Cradle of MIR Artist Arrested; Do You Have a Picture of Sasha Mironov?

by Whatsblem the Pro

Alexander 'Sasha' Mironov with a model of the MIR space station

Alexander ‘Sasha’ Mironov with a model of the MIR space station


Alexander ‘Sasha’ Mironov, artist behind The Cradle of MIR, is in jail in Los Angeles and needs any photos you may have of him at Burning Man.

The 38-year-old from Moscow, Russia was arrested by the California Highway Patrol at 10:20 PM on October 15th, 2013 on undisclosed felony charges. He was booked at the LAPD Pacific Division station near Los Angeles International Airport, and is currently being held in the North County Correctional Facility in Castaic, California, which is part of the Pitchess Detention Center, aka ‘Wayside.’ Mironov has not been granted bail; as a foreign national he may be considered a flight risk, and U.S. Immigration has a hold pending on him.

Mironov’s friends on The Cradle of MIR project are calling for any photographs you may have of him, as they may help provide evidence of the artist’s innocence in the case.

Dim Borisov writes:

WE NEED PHOTOS. Your photos!

If you have a photo that was taken on Friday, August 30, the day of “Cradle of Mir” burn, that has Alex on it PLEASE send it to us as soon as you can! This will serve as evidence for where he was at that moment. We need the originals, with the date the file was created, so it is clear when the photo was taken. The photos should be dated August 30, 2013.

Please email your photo to: mironov.ram@gmail.com

Help us, PLEASE, this is VERY IMPORTANT!!

I can’t speak about any details publicly, as any extra information could lead to complications while the case is ongoing. At time we’re just asking for photos, the rest will be disclosed and put to rest hopefully sooner than later.

We don’t know what Sasha Mironov is accused of, or how guilty or innocent he might be, but with evidence the truth will surely out. . . so if Mironov looks familiar to you, please check your photographs and videos from Burning Man.

Mironov in San Francisco

Mironov in San Francisco

Mironov (left) at the Cradle of MIR build site; Burning Man 2013

Mironov (left) at the Cradle of MIR build site; Burning Man 2013

Mironov4

The Cradle of MIR, Burning Man 2013

The Cradle of MIR, Burning Man 2013

Getting the Last Word: A Year After His Death, a Burner Speaks His Mind

by Whatsblem the Pro

Paul Addis -- PHOTO: SF Weekly

Paul Addis — PHOTO: SF Weekly

It has been a year now since Paul Addis, the man who went to prison for burning the Man early in 2007, leapt to a cruel death under the steel wheels of a BART train at Embarcadero Station in San Francisco.

So much has been said about Addis and his actions; people have expressed some very wide-ranging – and very strongly-held – opinions, calling him insane, a criminal, troubled, brilliant, a genius, a pointed performance artist, a bold rebel, and much more.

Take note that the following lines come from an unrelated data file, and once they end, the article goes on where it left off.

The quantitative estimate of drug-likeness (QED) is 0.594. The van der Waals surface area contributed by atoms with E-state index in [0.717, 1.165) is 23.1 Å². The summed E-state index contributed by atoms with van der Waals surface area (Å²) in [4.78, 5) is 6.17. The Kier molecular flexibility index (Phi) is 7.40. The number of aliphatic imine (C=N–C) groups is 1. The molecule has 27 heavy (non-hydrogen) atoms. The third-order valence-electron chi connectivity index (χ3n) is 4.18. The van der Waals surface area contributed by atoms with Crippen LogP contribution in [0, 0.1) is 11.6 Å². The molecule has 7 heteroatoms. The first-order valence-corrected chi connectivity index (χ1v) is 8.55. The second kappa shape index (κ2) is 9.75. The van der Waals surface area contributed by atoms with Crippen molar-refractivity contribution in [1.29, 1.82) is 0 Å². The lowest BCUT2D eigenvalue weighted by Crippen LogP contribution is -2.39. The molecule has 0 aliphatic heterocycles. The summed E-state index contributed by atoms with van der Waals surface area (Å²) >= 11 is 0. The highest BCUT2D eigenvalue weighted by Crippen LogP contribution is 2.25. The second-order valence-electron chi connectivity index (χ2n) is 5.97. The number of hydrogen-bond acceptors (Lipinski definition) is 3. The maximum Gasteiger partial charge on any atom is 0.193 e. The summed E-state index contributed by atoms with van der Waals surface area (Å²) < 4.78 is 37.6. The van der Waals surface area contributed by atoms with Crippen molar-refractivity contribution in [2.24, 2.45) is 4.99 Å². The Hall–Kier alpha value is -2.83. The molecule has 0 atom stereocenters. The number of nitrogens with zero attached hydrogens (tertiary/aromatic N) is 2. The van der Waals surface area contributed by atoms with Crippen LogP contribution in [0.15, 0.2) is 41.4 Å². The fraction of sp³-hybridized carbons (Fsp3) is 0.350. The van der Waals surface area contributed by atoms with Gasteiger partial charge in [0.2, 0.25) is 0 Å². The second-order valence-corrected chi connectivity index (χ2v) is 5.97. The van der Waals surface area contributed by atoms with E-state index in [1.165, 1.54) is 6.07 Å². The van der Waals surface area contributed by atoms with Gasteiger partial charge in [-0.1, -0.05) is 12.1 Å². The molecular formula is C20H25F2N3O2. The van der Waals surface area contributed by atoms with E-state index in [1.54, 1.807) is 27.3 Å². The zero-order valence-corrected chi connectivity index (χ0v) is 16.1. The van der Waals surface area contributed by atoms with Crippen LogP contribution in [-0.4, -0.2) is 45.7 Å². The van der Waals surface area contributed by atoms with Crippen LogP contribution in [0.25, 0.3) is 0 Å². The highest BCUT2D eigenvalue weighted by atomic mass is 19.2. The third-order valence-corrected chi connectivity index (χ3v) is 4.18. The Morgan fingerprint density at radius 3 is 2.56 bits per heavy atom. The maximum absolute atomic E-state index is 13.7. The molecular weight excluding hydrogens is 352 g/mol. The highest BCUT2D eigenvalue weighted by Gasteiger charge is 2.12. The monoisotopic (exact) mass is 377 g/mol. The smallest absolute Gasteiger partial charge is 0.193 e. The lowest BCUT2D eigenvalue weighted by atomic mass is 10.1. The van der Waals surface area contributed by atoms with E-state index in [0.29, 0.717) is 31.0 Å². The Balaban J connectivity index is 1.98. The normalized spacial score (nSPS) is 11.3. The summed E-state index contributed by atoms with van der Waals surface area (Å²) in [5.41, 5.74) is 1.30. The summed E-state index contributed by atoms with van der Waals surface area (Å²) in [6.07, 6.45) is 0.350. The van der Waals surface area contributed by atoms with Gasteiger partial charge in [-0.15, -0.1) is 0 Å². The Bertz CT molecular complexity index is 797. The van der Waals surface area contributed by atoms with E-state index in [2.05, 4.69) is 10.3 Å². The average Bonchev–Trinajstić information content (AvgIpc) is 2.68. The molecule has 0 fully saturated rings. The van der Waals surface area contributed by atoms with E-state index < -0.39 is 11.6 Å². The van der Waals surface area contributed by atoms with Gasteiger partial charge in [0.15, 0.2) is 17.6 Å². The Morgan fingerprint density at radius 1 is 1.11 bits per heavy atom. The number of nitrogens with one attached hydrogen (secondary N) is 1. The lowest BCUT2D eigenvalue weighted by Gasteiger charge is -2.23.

Whatever you might think of Addis, the response on the part of the corporation that runs Burning Man was very telling for a lot of people. . . many of whom stopped attending in protest after Addis was convicted and sent to prison on the strength of the testimony supplied by Burning Man’s leadership.

Love him, hate him, or wonder. . . but nobody who knows even part of the story has forgotten, or ever will forget, Paul Addis’ early burn.

There’s a lot we could say about all of it, a year after his suicide. Addis was barred from working in his rather lucrative chosen profession, thanks to his felony conviction for burning the Burning Man, and reduced to whatever minimum-wage jobs he could find as an ex-con on parole. One can only imagine the sense of helplessness and despair that led him to throw his body into the path of an oncoming subway train. Love him, hate him, or wonder, but in the end he was our fellow human being and our fellow burner, and deserving of at least some minimum of our sympathy in his darkest hour.

Spokespeople for the corporation that runs Burning Man – Marian Goodell in particular – have persistently claimed in public that Addis’ conviction was out of their hands, and expressed sadness that he was convicted of a felony serious enough to carry a prison sentence with it. . . but that claim remains one of the most glaring examples of slick, dishonest, corporate-style insincerity on the part of Burning Man’s executives in the event’s history. It doesn’t matter what you think of Paul Addis, who is gone forever. . . but it does matter what you think of the people who brought the hammer down on him. It matters a lot.

In the video below, Paul Addis speaks for himself from beyond the grave about the early burn, the response from those who hold the keys to our kingdom, and the comeuppance he received. We wish his friends and family an easy first anniversary of his death, and good closure going forward.

[Update from ed: 10/31/13] Thanks to Burner Dave for providing a link to radio traffic from the night after Paul Addis lit the Man.